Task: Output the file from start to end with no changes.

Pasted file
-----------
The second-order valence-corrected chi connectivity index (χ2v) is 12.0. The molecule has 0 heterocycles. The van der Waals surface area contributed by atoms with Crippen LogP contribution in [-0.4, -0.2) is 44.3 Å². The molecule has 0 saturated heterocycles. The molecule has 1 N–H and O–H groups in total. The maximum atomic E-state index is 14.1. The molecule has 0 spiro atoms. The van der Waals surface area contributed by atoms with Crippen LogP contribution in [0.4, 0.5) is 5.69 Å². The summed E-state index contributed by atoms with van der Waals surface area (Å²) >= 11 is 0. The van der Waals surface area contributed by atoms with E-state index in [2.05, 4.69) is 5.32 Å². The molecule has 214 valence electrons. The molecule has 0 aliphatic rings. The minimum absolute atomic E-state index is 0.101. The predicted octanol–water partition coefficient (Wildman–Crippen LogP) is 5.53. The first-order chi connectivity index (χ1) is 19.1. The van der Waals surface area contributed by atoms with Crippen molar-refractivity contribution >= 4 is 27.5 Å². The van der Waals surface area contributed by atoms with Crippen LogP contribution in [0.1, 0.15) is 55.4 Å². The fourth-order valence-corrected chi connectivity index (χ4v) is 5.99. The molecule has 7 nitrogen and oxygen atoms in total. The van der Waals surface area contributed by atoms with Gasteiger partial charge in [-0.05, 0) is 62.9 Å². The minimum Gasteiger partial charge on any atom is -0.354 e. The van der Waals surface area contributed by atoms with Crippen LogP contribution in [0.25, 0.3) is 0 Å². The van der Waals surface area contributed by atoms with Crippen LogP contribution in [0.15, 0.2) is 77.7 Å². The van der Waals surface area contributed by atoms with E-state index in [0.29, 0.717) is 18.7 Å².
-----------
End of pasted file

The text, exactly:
The second-order valence-corrected chi connectivity index (χ2v) is 12.0. The molecule has 0 heterocycles. The van der Waals surface area contributed by atoms with Crippen LogP contribution in [-0.4, -0.2) is 44.3 Å². The molecule has 0 saturated heterocycles. The molecule has 1 N–H and O–H groups in total. The maximum atomic E-state index is 14.1. The molecule has 0 spiro atoms. The van der Waals surface area contributed by atoms with Crippen LogP contribution in [0.4, 0.5) is 5.69 Å². The summed E-state index contributed by atoms with van der Waals surface area (Å²) >= 11 is 0. The van der Waals surface area contributed by atoms with E-state index in [2.05, 4.69) is 5.32 Å². The molecule has 214 valence electrons. The molecule has 0 aliphatic rings. The minimum absolute atomic E-state index is 0.101. The predicted octanol–water partition coefficient (Wildman–Crippen LogP) is 5.53. The first-order chi connectivity index (χ1) is 19.1. The van der Waals surface area contributed by atoms with Crippen molar-refractivity contribution >= 4 is 27.5 Å². The van der Waals surface area contributed by atoms with Crippen LogP contribution in [0.1, 0.15) is 55.4 Å². The fourth-order valence-corrected chi connectivity index (χ4v) is 5.99. The molecule has 7 nitrogen and oxygen atoms in total. The van der Waals surface area contributed by atoms with Gasteiger partial charge in [-0.05, 0) is 62.9 Å². The minimum Gasteiger partial charge on any atom is -0.354 e. The van der Waals surface area contributed by atoms with Crippen LogP contribution in [0.25, 0.3) is 0 Å². The van der Waals surface area contributed by atoms with Crippen LogP contribution in [0.15, 0.2) is 77.7 Å². The van der Waals surface area contributed by atoms with E-state index in [0.29, 0.717) is 18.7 Å².